Where 'Heart of Midnight' rises and falls is based entirely on the commitment of its cast, in particular, lead actress Jennifer Jason Leigh. Since she's in virtually every scene of the film, she carries a lot of the weight of a character whose level of sanity isn't always clearly defined. She's a woman with a sad past that she's trying to move on from, and as much as she tries to convince herself that she's okay, she doesn't exactly believe her own sanity even when the proof if looking her right in the face. To that effect, Peter Coyote deserves a lot of credit as Sharpe. His isn't the most subtle of characters as in his first appearance he all but screams that his character is hiding something, but Coyote manages to infuse the role with some finesse and just enough charisma to make him feel like a comforting presence while also offering up the right amount of potential menace.
Is 'Heart of Midnight' a knock-it-out-of-the-park home run edge of your seat thriller? Not quite. In fact, it's actually a rather languid slow burn, but when the film picks up some second act momentum it chugs along at a nice clip and is never boring. I liked that I never felt like I was ahead of the film, even when the film itself is being less than subtle about what is happening. My only real gripe has to do with some of the side characters, namely Detective Ledray and his fellow cops. They're supposed to be pretty smart guys, but even the most basic questions they should ask aren't asked and if they wanted to do good police work, they should have asked some of those questions. However, if they'd done their due diligence work, one of the films bigger plot reveals wouldn't have worked. All around a decent late 80s thriller that's worth a viewing or two.
The Blu-ray: Vital Disc Stats
'Heart of Midnight' arrives on Blu-ray thanks to Kino Lorber and their Studio Classics line and is pressed on a Region A locked BD25 disc. Housed in a standard case, the disc opens to a static main menu.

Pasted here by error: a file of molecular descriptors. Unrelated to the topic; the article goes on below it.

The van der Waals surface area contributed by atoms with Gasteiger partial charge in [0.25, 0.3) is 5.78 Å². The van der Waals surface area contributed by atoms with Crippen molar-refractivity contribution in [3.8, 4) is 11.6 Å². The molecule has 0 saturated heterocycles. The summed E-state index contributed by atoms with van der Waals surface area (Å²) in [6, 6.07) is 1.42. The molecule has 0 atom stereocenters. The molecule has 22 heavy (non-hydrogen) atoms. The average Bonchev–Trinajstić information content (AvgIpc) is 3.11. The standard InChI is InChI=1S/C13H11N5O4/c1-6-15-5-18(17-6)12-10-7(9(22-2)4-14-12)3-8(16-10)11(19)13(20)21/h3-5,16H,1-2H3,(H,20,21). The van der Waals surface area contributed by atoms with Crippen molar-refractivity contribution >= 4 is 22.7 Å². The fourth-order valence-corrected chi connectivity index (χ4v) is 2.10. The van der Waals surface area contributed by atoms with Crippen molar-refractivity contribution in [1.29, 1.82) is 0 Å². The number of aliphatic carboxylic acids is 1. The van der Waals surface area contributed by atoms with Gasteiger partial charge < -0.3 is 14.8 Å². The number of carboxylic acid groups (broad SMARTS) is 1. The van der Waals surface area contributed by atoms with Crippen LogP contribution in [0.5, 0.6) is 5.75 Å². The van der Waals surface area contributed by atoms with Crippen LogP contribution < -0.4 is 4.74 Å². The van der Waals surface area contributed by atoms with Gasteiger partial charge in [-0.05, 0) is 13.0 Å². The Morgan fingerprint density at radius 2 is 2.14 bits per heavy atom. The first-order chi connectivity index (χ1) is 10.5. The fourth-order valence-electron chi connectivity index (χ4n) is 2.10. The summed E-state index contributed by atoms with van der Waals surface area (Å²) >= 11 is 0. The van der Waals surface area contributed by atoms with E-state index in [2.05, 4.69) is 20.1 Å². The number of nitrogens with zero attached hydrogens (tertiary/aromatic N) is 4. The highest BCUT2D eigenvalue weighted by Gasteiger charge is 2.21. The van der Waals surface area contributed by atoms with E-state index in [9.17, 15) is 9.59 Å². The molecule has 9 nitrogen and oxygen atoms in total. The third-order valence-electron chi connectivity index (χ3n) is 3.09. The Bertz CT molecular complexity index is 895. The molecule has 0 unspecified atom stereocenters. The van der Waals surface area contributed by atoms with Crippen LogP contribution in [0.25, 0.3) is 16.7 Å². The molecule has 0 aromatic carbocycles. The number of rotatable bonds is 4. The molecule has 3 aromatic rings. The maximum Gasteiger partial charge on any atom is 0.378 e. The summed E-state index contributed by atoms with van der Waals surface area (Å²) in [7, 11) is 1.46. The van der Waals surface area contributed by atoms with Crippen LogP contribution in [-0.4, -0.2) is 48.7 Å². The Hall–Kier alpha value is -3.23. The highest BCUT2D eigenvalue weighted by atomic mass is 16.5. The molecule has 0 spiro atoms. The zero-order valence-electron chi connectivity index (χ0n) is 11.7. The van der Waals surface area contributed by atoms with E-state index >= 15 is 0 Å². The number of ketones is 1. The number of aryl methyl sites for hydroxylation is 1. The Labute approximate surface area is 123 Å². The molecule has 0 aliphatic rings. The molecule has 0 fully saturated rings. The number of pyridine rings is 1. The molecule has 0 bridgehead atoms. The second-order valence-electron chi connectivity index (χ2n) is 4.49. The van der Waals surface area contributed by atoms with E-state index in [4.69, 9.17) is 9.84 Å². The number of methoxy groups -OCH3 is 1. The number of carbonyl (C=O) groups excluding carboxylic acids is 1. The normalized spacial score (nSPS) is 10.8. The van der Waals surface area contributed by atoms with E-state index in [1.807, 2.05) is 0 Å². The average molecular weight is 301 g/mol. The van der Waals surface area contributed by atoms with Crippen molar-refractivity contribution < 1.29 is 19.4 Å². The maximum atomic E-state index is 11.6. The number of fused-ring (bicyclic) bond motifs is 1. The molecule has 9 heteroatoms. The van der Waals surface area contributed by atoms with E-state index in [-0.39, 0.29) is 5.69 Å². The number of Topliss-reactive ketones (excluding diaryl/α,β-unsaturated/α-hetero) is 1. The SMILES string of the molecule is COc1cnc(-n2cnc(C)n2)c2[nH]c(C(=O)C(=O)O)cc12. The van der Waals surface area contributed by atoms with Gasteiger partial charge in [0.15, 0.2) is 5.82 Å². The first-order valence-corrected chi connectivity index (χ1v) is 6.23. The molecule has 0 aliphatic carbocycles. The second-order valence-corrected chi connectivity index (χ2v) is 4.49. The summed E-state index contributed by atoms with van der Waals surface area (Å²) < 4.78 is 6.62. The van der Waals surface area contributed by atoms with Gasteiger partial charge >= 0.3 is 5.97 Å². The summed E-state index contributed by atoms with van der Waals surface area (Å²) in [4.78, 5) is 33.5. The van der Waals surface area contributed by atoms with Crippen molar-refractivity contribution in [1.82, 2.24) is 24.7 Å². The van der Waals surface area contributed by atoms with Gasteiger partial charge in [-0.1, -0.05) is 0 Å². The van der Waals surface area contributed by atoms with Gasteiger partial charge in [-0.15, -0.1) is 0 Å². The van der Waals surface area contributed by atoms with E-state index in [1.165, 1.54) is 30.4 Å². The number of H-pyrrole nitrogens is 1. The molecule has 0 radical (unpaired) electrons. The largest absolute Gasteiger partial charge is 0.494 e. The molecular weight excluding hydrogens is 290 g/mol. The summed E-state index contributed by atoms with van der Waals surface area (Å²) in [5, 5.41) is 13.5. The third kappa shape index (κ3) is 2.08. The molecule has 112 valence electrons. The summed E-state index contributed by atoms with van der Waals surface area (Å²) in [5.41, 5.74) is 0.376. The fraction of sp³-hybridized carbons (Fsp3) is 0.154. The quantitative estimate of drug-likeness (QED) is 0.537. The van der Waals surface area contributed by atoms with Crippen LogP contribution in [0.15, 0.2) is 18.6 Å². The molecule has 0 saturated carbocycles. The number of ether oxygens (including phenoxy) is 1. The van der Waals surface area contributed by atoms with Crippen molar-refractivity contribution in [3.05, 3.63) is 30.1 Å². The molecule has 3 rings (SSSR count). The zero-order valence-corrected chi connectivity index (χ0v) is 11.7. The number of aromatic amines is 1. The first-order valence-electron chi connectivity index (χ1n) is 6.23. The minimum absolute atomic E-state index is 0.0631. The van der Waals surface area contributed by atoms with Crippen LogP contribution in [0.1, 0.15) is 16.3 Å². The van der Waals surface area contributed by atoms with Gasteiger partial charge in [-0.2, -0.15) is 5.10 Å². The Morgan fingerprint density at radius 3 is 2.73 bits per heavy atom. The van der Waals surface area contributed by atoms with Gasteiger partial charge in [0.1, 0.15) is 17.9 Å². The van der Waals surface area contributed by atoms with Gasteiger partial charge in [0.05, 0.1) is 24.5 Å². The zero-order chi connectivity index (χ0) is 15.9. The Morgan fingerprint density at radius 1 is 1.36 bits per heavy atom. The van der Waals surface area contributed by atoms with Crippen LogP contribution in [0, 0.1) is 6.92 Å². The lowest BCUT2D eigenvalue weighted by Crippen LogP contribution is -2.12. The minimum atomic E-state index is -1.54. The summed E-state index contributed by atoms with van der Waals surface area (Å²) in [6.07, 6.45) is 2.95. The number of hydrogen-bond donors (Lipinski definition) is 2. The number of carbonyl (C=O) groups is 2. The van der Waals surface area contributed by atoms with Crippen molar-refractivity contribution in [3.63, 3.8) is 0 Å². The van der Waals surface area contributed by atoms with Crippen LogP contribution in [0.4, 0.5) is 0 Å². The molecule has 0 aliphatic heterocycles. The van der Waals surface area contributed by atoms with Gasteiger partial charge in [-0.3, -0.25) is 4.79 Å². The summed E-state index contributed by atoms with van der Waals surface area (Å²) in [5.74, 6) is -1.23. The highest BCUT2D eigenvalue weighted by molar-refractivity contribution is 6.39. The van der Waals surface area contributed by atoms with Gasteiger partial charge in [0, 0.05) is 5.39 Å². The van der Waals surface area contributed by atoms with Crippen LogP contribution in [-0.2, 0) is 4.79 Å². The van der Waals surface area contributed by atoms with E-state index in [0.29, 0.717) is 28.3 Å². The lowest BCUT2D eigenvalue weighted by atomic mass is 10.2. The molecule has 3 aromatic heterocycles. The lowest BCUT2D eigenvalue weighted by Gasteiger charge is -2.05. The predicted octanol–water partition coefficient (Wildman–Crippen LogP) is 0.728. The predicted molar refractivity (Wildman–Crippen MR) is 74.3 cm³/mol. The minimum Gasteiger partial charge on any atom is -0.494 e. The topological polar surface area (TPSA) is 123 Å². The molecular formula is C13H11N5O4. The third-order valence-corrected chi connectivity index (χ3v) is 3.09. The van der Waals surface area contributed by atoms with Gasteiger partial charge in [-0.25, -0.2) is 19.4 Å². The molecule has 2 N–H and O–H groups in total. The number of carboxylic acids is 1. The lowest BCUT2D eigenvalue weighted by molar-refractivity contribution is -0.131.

Working from a transfer supplied by Fox/MGM, Kino has done a solid job bringing this 1.85:1 1080p transfer of 'Heart of Midnight' to life. Some will look at this as a negative, but I'm actually glad to see that the film's grain structure is pronounced and present throughout most of the film's 93-minute runtime. Detail levels are all around crisp and clean, even when there is an abundance of dream-like haziness being employed. Colors appear bright and even - especially primaries like red and blue. Flesh tones appear accurate and healthy overall, maybe pushed slightly into the pinks, but overall everyone in the film looks fine. Black levels are also richly inky leading to a nice sense of depth. There are a few moments where crush seeps in and others where it feels like contrast has been kicked up a notch where sometimes whites can give off a noticeable bloom that can appear and disappear from shot to shot. Not a horrible effect, but like I said, it's noticeable. For a deep catalogue release, this is a pretty fine transfer that gets the job done.
Working with a DTS-HD MA 2.0 track, 'Heart of Midnight' gets a lot of essential auditory nuance. Audio elements are a critical story aspect here, from the thumps and bumps Carol hears to the nightmarish score by Yanni, the audio always feels alive and present. Even with the score can sound a bit too much like Goblin's score for 'Suspiria,' the audio remains in balance and it's never a struggle to hear the dialogue, or any of the sound effects. Imaging is relatively flat as there just isn't much in the way of channel movement since the geometry of the confined sets regulated sound to come directly at the screen. The most notable moments where any kind of directionality is present is whenever Carol hears a strange sound or starts to dip into her psychosis. It's easy to say that this isn't the best audio track ever to reach Blu-ray, but at the same time it works for this film and this particular release.
Audio Commentary: Writer and Director Matthew Chapman and actor Peter Coyote take a stroll down memory lane with this interesting and informative commentary track. Chapman has clearly recently seen the film so he's a little more active, but it's quite clear that Coyote hasn't seen the film in a number of years. it's still a good listen and offers a lot of background information into the production of the flick.
Heart of Midnight Trailer: (HD 2:21) A solid trailer that sets up the film well enough without giving away the whole show.
Rush Trailer: (HD 2:20) A great piece of early 90s movie marketing, sells that film well. It's all the better that Optimus Prime is narrating it.
'Heart of Midnight' may not be the best or most memorable psychological thriller effort to come out of the late 1980s, but it still stands as a solid effort. With great performances from its lead actors, the movie makes for some fine viewing. Kino Lorber has done a decent enough job bringing the film to Blu-ray with a strong A/V presentation and an informative commentary track. It may not be the first film I would recommend to a friend looking for a good thriller, but I would absolutely say that this release of 'Heart of Midnight' is worth a look.